Olympics news

TfL is holding a series of Road Shows to advise residents about changes in travel arrangements and road closures in Brent during the games.  They will be in Willesden Sunday 1 July 11:00-17:00 Sainsbury's Willesden Green.

The Olympic Torch Relay will pass through Brent on 25th July. It will travel along Harrow Road, Wembley High Road, the Stadium, and up to Kingsbury via Brent Town Hall to leave the borough into Barnet at 12:15. 

There will be parking suspensions along the route and a rolling road closure.  Buses will be re-directed. The Brent Magazine has details of the route and recommended places to stand. After the relay, spectators will be encouraged to visit this event:


Brent Celebrates the Flame; 25 July, 12noon-7.00pm King Edward VII Park

A free event, open to everyone that aims to celebrate the Olympic torch relay passing through the borough.  This park event is expected to attract a family audience of about 4,000 people.

Residents are encouraged to bring picnics and blankets to enjoy a laid back afternoon event in the park, watching performances, taking part in workshops, or trying some of the diverse food that will be available to buy. There will also be a large screen showing coverage of the relay as it travels through Barnet, Enfield and Haringey.

Local school in Olympics role

The organisers involved with preparing for the Olympics has offered two schools in Brent the chance to be Flag Bearers and Player Escorts for the Olympic Football matches at Wembley. Both the flag bearers and player escorts will be responsible for leading the teams and match officials onto the pitch. The two schools are Furness Primary School and St Andrew & St Francis CE JM & I School. I am particularly pleased about St Andrew and St Francis School as I am chair of the governing body.


Chapter Road improvement

Chapter Road (outside number 244 to St Pauls Avenue junction) is due for carriageway resurfacing. It certainly needs it!  Work will commence 10 July and to be completed by 17 July 2012. More information from 020 8937 5117.


Commemorating Mrs Desai

Last Friday was delighted to attend the event to mark the completion of Brent Housing Trust’s (BHP) recent acquisition -  the flats development in Chapter Road beside Dollis Hill tube.  Was also the opportunity to view the newly named “Grunwick Close” and the commemorative plaque to the late Mrs Jayaben Desai who was instrumental in leading the dispute with the Grunwick company on the site in 1976. The predominately female employees protested about working conditions and the refusal of bosses to recognise their union status.  Mr Desai was invited to the event and was delighted that his late wife was remembered and I am grateful to BHP for including it at the development. The small plaque says:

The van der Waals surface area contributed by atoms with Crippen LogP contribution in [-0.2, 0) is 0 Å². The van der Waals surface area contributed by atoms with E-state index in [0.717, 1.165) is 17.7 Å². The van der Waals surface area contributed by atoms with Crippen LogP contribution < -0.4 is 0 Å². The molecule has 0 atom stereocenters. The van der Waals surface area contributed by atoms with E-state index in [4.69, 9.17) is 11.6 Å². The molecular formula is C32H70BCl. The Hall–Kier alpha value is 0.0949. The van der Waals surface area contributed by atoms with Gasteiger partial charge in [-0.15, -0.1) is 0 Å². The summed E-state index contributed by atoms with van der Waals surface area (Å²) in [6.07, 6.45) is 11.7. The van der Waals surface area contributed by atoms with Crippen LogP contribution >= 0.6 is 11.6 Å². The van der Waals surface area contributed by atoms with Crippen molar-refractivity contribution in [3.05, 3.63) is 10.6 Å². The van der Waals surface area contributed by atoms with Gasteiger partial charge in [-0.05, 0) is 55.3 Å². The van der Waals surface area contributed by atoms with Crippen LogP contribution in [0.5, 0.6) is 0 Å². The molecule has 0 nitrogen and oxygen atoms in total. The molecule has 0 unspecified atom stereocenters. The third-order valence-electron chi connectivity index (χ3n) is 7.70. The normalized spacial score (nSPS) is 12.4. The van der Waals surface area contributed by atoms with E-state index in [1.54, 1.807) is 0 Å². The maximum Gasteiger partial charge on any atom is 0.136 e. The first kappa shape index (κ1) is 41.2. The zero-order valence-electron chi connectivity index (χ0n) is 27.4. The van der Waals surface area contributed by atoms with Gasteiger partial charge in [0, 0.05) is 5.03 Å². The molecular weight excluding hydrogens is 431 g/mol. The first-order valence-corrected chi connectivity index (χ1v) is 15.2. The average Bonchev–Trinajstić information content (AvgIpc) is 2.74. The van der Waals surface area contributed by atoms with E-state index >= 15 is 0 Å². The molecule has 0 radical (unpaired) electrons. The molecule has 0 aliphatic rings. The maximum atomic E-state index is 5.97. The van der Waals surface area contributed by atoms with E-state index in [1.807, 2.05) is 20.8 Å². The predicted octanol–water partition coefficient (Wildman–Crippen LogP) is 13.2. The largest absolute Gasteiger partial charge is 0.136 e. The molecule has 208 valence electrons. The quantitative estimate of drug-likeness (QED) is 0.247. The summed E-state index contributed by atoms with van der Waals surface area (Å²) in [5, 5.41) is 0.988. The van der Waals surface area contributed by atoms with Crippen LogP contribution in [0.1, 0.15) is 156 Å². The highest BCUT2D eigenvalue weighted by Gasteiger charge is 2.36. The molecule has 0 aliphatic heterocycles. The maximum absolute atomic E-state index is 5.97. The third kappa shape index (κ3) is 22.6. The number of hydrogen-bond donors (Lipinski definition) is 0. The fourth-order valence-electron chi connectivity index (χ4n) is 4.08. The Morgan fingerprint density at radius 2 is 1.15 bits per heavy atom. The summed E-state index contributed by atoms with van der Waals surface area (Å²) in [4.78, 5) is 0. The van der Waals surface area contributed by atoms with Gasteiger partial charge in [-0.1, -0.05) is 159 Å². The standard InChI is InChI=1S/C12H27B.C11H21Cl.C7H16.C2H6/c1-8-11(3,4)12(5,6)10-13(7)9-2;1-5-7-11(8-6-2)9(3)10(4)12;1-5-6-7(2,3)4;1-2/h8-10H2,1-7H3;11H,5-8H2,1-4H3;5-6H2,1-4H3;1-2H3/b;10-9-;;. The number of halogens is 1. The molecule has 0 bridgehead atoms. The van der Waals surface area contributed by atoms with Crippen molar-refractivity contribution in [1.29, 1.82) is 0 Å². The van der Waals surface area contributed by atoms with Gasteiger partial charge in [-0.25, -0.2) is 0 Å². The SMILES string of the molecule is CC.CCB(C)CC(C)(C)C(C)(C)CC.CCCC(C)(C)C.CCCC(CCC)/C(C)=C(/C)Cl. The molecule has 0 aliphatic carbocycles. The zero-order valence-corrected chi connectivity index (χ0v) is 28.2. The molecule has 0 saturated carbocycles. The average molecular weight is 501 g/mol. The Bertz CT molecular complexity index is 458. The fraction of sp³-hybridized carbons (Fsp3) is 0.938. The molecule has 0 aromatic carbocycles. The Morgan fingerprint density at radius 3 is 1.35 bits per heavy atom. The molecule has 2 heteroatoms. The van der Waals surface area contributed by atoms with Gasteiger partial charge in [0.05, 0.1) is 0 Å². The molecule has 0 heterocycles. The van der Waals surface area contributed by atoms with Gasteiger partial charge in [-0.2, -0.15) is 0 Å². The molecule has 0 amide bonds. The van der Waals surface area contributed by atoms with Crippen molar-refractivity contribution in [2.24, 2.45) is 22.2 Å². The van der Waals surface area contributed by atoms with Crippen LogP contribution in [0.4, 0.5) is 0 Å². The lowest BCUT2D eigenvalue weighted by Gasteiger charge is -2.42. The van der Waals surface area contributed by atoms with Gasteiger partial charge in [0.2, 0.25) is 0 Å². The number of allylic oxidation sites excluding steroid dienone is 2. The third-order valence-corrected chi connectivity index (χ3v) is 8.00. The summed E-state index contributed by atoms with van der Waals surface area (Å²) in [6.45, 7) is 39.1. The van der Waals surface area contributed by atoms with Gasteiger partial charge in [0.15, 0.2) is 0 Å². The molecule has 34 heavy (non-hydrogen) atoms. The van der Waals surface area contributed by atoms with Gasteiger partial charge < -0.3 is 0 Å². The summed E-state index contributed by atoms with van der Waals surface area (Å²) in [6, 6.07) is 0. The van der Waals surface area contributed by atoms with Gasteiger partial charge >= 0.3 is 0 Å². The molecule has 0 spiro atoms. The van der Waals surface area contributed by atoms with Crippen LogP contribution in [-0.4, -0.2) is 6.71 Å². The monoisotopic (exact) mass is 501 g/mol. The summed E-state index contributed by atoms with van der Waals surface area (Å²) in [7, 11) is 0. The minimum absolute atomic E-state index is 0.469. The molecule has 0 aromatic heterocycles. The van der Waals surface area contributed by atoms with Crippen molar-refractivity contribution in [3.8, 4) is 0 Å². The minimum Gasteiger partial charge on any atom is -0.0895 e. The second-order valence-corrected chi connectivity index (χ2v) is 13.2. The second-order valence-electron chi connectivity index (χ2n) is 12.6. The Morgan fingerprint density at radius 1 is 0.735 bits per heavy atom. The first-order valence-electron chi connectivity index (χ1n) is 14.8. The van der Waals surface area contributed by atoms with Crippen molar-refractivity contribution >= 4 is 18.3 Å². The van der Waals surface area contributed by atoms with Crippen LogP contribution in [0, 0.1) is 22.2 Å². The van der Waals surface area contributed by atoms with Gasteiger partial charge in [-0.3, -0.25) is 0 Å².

Jayaben Desai
2nd April 1933 to 23rd December 2010
Leader of the
Grunwick workers strike

Abolition of the national council tax benefit

The Government is abolishing the national Council Tax Benefit scheme and councils are required to replace it with their own local schemes that are based on the needs of the people living in each borough.  The reform has meant the amount of money available to councils has been reduced by around 10%.

This is very crafty politically.  People would welcome savings on benefit payments and may think this a good idea from government. But the government requires local authorities to decide which vulnerable groups will benefit from the reduced support and will be blamed for the decisions.  The reduced funding means that Brent has to make some difficult decisions about who gets financial support and how much.  Pensioners should see no change but everyone else entitled to council tax benefit will potentially be affected. Brent residents are expected to be badly affected.

The proposals include all but the most vulnerable working age claimants paying a minimum council tax contribution; encouraging those in work by increasing the amount of earnings they can keep before reducing their benefit; reducing the amount of savings allowed when claiming support; and where there are other adults in a claimant’s household, they contribute more.
Consultation on how Brent responds to the changes will run from 11th June to 10th August 2013.

Police Station closing?

There was an announcement today that around nine police stations in London could be closed. This is not a new item as I first heard about it in 2008 when the Met Police had a review of assets.  I wrote then that the argument for closure has always been that the Willesden building is not fit for the purpose of modern policing and together with budget cuts, this is likely to remain the strongest argument against it staying open.  I also wrote that if there's a choice, I would rather see officer numbers maintained rather than unfit buildings as I don't think buildings are the main issue. The main issue should be the ease of access to the police at local sites and the service received.  There may be yet another "campaign" by opposition groups and the Lib Dems, but it is cuts forced on the police by the coalition government they support is responsible. A firm plan on which police stations are to close is expected by the autumn.